Thomas Shuldham O'Halloran KC. (23 February 1865– 7 June 1945) was a noted lawyer and Australian rules football administrator in South Australia. He was a grandson of Thomas Shuldham O'Halloran, South Australia's first Police Commissioner.
O'Halloran was born at O'Halloran Hill, South Australia the eldest son of T. J. S. O'Halloran, SM, and the grandson of his namesake, Major Thomas Shuldham O'Halloran, South Australia's first Police Commissioner. He was educated at St Peter's College and trained as a lawyer, reading his articles with Louis von Doussa at Mount Barker. He was admitted to the bar in 1887 and joined in partnership with O. Mostyn Evan. He next joined the firm of Gordon, Nesbit, and Bright, then in 1896 started his own law office. In 1921 he took in as partner his nephew D. Bruce Ross, and was made King's Counsel in 1924. He retired in 1931.He acted as solicitor for the Municipal Tramways Trust from its foundation, and was instrumental in draughting various statutes relating to industrial matters, notably the Industrial Code and the Early Closing Act. He was elected president of the Law Society in 1926.
O'Halloran was prominent in a number of sports – in his youth he was a keen cricketer, playing for St. Peter's College and was a member of the South Australian team which played the All-England Eleven in 1882. He was a member of the Adelaide Gun Club, and the Adelaide Oval Bowling Club. For 14 years he was president and chairman of the South Australian National Football League. He was elected Life Member of the S.A.N.F.L. and the Australian Football Council.
He and his wife Helen Ruth O'Halloran (ca.1877 – 22 August 1943) lived at Grove Street, Unley Park. They had no children.
Sir Robert Richard Torrens,, also known as Robert Richard Chute Torrens, was an Irish-born parliamentarian, writer, and land reformer. After a move to London in 1836, he became prominent in the early years of the Colony of South Australia, emigrating after being appointed to a civil service position there in 1840. He was Colonial Treasurer and Registrar-General from 1852 to 1857 and then the third Premier of South Australia for a single month in September 1857.
Francis Stacker Dutton CMG was the seventh Premier of South Australia, serving twice, firstly in 1863 and again in 1865.
Thomas Shuldham O'Halloran was the first Police Commissioner and first Police Magistrate of South Australia.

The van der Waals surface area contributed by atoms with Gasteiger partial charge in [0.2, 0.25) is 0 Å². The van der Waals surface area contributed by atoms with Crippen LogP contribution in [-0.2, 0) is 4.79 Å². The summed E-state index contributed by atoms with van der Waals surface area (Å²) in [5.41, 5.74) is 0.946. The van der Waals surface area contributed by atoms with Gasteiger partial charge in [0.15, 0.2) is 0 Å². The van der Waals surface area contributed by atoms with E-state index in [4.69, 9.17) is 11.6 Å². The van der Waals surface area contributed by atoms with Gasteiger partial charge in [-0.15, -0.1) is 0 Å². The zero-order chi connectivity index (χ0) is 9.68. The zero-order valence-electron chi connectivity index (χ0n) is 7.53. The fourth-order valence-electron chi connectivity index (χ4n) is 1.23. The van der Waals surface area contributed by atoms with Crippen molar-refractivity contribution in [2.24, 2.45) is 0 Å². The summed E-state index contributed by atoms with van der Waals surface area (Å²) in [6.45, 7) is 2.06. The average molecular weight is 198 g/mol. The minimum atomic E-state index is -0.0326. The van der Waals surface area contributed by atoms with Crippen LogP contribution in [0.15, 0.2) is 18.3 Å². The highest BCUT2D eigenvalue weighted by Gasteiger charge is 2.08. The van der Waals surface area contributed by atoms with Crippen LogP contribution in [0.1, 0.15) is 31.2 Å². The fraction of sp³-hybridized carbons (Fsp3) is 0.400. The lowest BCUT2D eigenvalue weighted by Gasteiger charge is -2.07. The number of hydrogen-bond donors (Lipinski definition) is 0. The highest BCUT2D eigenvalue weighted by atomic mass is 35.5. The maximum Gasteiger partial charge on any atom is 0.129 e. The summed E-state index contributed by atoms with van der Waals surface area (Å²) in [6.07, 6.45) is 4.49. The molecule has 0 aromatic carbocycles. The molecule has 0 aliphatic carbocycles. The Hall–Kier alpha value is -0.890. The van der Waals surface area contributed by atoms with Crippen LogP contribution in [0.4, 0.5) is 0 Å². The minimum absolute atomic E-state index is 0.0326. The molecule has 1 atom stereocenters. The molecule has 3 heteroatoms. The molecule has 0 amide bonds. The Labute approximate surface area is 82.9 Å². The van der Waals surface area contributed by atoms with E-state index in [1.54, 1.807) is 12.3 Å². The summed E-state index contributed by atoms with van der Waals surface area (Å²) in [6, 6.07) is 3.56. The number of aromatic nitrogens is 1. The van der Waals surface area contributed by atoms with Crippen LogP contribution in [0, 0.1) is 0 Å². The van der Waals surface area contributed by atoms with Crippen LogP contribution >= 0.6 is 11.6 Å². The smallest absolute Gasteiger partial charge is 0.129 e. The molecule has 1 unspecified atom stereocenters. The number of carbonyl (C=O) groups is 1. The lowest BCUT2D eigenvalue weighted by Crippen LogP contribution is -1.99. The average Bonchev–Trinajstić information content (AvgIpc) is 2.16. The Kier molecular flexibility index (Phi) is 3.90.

Charles Bonney was a pioneer and politician in Australia.
O'Halloran is the surname of the ultimate and at least two distinct Gaelic-Irish families, one in County Galway and another in south-east County Clare linked to the Dál gCais. On occasions it is translated as "stranger" or "from across the sea". The name states that this family were "importers" and were the lords, and dominant sept of Clan Fergail.
William Giles, occasionally referred to as William Giles, sen. to distinguish him from his eldest son, was the third colonial manager of the South Australian Company, and a South Australian politician, who was prominent in the founding of the colony of South Australia.
Henry Inman (1816–1895) was an English cavalry officer, pioneer of South Australia, founder and first commander of the South Australia Police, overlander and Anglican clergyman.
Frederick Henry Litchfield, pastoralist, gold miner, explorer, usually known as Fred, is a South Australian prominently associated with the early exploration of the Northern Territory, and more particularly with the discovery of gold there.
William Littlejohn O'Halloran was a British Army officer and public servant in South Australia.
This is a list of members of the South Australian Legislative Council from 1865 to 1869.
James Crabb Verco was an early settler in the colony of South Australia, builder, businessman and parliamentarian. He was the father of Joseph Cooke Verco.
Charles Louis von Doussa was an Australian lawyer and politician. He was a member of the South Australian House of Assembly for Mount Barker from 1889 to 1902 and a member of the South Australian Legislative Council for the Southern District from 1903 to 1905. He was Attorney-General of South Australia and Minister for Education in the Jenkins government from 1903 to 1904.
Reginald John Rudall was a lawyer and politician in Gawler, South Australia. His father, Samuel Bruce Rudall, was member for Barossa 1906–1915.
The McCallum Medal was an Australian rules football honour awarded from 1947 to 2008 to the fairest and most brilliant player in the South Australian National Football League (SANFL) U/17 competition, as judged by field umpires. It was named after Frederick John McCallum, League life member and past Secretary of the Norwood Football Club. From 1939-1941 the award was known as the O'Halloran Medal, named after Thomas Shuldham O'Halloran KC, a former chairman of the League.
Henry Jackson Moseley was a builder and publican in the very early days of the British colony of South Australia.
Dr John Woodforde was a medical professional, one of the earliest settlers to the British colony of South Australia and its capital, Adelaide.
Edward Erskine Cleland was a South Australian jurist, occasionally referred to as E. Erskine Cleland.
Thomas Joseph Shuldham O'Halloran, SM was a magistrate in the colony and State of South Australia, a service of 45 years. At the time of his death he was the oldest Stipendiary Magistrate in Australia. He was a son of Major T. S. O'Halloran and father of T. S. O'Halloran, KC.
Thomas O'Halloran (1904–1956) was an Australian rules (VFL) footballer playing for Richmond
Dudley Bruce Ross, KC, generally referred to as Bruce or D. Bruce Ross, was an Adelaide lawyer, eventually a judge of the Supreme Court.